Number in use:

2

Registration numbers:

#806 & #809

Military version:

Lockheed U-2

The Lockheed U-2 (‘Dragon Lady’) is one of the most iconic spy planes of the Cold War. The U-2 spy plane was developed in the 1950s by the US Air Force and the CIA for high-altitude reconnaissance flights (70,000 feet). NASA operates two Lockheed ER-2 Earth Resources (NASA’s derivative of the U-2) as flying laboratories in the Airborne Science Program under the Agency’s Science Mission Directorate.

>>>>NASA's Lockheed ER-2 Earth Resource>>>>

Photo: NASA

The ER-2s collect information about the world’s resources, celestial observations, atmospheric chemistry and dynamics, and oceanic processes, making it a versatile aircraft that is well suited to perform multiple mission tasks. NASA states that the ER-2s are also used for electronic sensor research and development, satellite calibration, and satellite data validation. Whereas the Air Forces’ U-2s are painted in the iconic black livery, NASA’s are white.

>>>>The Quest mission's X-59 flying over a small town.>>>>
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4 Shuttle Carrier Aircraft

The modified Boeing 747 Shuttle Carriers were some of the most iconic NASA aircraft ever operated.

Number in use:

2 (retired)

Registration numbers:

N905NA & N911NA

Military version:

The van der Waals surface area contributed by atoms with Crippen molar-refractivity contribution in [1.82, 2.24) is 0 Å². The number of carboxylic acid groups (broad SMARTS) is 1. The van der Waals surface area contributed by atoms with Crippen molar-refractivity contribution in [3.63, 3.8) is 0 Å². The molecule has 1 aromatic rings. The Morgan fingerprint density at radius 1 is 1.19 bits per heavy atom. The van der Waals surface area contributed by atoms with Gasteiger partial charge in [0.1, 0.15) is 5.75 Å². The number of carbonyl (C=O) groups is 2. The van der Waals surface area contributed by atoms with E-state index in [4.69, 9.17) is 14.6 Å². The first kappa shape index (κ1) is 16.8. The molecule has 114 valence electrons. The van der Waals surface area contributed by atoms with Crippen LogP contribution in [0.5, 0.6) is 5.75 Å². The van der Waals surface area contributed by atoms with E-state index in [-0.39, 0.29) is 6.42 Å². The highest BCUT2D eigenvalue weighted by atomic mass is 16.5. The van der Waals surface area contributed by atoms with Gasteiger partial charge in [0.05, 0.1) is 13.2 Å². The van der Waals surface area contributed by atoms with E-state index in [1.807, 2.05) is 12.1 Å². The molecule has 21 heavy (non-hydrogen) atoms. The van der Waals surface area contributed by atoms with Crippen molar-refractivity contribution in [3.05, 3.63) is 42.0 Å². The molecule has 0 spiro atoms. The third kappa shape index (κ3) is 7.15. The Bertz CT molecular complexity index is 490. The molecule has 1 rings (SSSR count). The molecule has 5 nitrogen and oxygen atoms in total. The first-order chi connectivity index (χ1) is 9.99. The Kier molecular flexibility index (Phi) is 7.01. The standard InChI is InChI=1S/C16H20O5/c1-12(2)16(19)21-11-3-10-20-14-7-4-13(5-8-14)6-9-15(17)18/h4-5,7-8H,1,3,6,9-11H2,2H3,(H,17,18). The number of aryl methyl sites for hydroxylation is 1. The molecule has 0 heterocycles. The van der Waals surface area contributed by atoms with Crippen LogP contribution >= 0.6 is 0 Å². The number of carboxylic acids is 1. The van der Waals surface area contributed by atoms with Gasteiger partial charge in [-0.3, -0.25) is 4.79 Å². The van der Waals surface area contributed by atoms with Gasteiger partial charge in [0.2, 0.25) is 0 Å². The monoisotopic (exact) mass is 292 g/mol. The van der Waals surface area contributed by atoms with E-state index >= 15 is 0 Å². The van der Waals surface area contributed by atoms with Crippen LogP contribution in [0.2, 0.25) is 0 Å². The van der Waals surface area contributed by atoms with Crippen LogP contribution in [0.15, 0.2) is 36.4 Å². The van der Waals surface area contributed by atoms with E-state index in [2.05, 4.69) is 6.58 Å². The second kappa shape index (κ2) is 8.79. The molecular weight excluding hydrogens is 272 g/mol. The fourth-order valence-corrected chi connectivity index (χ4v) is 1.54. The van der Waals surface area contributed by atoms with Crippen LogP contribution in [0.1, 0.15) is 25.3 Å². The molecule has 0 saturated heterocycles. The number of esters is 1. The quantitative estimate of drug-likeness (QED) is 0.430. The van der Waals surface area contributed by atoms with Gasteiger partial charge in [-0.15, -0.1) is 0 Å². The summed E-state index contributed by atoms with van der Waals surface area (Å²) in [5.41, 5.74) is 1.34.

civilian (US Air Force VC-25 & Boeing E-4)

It’s a bit of a stretch to call the Boeing 747 a military aircraft, but the Air Force uses it as the Air Force One presidential aircraft and as the Doomsday aircraft – technically making at least some variants military aircraft. NASA acquired two extensively modified Boeing 747-100 airliners to carry the Space Shuttle orbiters.

>>>>Space shuttle Atlantis on carrier 747>>>>

Shuttle Carrier N911NA retired on February 8, 2012, and the other Shuttle Carrier N905NA retired after transporting the Space Shuttles to their respective museums. One is now on display at the Joe Davies Heritage Airpark in Palmdale, California, and the other is on display at the Space Center in Houston.

5 Lockheed P-3 Orion

The P-3 Orion is an extensively modified Lockheed L-188 Electra used for long-range scientific missions by NASA.

Number in use:

1

Registration numbers:

N426NA

Military version:

US Navy P-3 Orion (in final stages of being phased out)

The Lockheed P-3 Orion has been one of the Western air forces’ primary anti-submarine and maritime surveillance aircraft (originally developed for the US Navy). It is now being replaced around the world by the Boeing P-8, but NASA continues to use its P-3 Orion (N426NA) for scientific research in remote areas of the world.

>>>>United States Navy Lockheed P-3C Orion>>>>
Photo: InsectWorld l Shutterstock

United States Navy Lockheed P-3C Orion

NASA’s Wallops Flight Facility (WFF) Aircraft Office has operated the P-3 since 1991 for a wide range of scientific activities – including ecology, meteorology, atmospheric chemistry, cryospheric research, oceanography, soil science, biology, and satellite calibration/validation. NASA states that far from hunting subs, its P-3 has been extensively modified to support airborne scientific research.